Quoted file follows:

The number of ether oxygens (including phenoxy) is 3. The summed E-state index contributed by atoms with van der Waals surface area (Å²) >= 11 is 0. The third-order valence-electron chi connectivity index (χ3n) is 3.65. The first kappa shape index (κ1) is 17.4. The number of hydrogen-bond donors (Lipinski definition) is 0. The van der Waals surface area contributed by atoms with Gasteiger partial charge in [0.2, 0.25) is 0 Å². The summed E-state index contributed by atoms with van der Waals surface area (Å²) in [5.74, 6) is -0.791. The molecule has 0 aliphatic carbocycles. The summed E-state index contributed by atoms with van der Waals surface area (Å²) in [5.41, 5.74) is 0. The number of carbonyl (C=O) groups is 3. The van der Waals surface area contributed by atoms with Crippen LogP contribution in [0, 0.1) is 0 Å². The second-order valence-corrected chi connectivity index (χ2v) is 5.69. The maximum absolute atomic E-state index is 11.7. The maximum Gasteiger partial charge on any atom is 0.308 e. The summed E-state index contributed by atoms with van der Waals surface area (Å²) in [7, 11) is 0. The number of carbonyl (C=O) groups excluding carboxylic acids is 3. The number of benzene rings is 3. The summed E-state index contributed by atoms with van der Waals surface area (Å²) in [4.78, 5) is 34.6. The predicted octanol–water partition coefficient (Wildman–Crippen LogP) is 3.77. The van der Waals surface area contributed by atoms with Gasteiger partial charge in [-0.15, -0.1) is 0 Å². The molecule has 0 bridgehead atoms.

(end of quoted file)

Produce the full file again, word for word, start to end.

The number of ether oxygens (including phenoxy) is 3. The summed E-state index contributed by atoms with van der Waals surface area (Å²) >= 11 is 0. The third-order valence-electron chi connectivity index (χ3n) is 3.65. The first kappa shape index (κ1) is 17.4. The number of hydrogen-bond donors (Lipinski definition) is 0. The van der Waals surface area contributed by atoms with Gasteiger partial charge in [0.2, 0.25) is 0 Å². The summed E-state index contributed by atoms with van der Waals surface area (Å²) in [5.74, 6) is -0.791. The molecule has 0 aliphatic carbocycles. The summed E-state index contributed by atoms with van der Waals surface area (Å²) in [5.41, 5.74) is 0. The number of carbonyl (C=O) groups is 3. The van der Waals surface area contributed by atoms with Crippen LogP contribution in [0, 0.1) is 0 Å². The second-order valence-corrected chi connectivity index (χ2v) is 5.69. The maximum absolute atomic E-state index is 11.7. The maximum Gasteiger partial charge on any atom is 0.308 e. The summed E-state index contributed by atoms with van der Waals surface area (Å²) in [7, 11) is 0. The number of carbonyl (C=O) groups excluding carboxylic acids is 3. The number of benzene rings is 3. The summed E-state index contributed by atoms with van der Waals surface area (Å²) in [4.78, 5) is 34.6. The predicted octanol–water partition coefficient (Wildman–Crippen LogP) is 3.77. The van der Waals surface area contributed by atoms with Gasteiger partial charge in [-0.15, -0.1) is 0 Å². The molecule has 0 bridgehead atoms.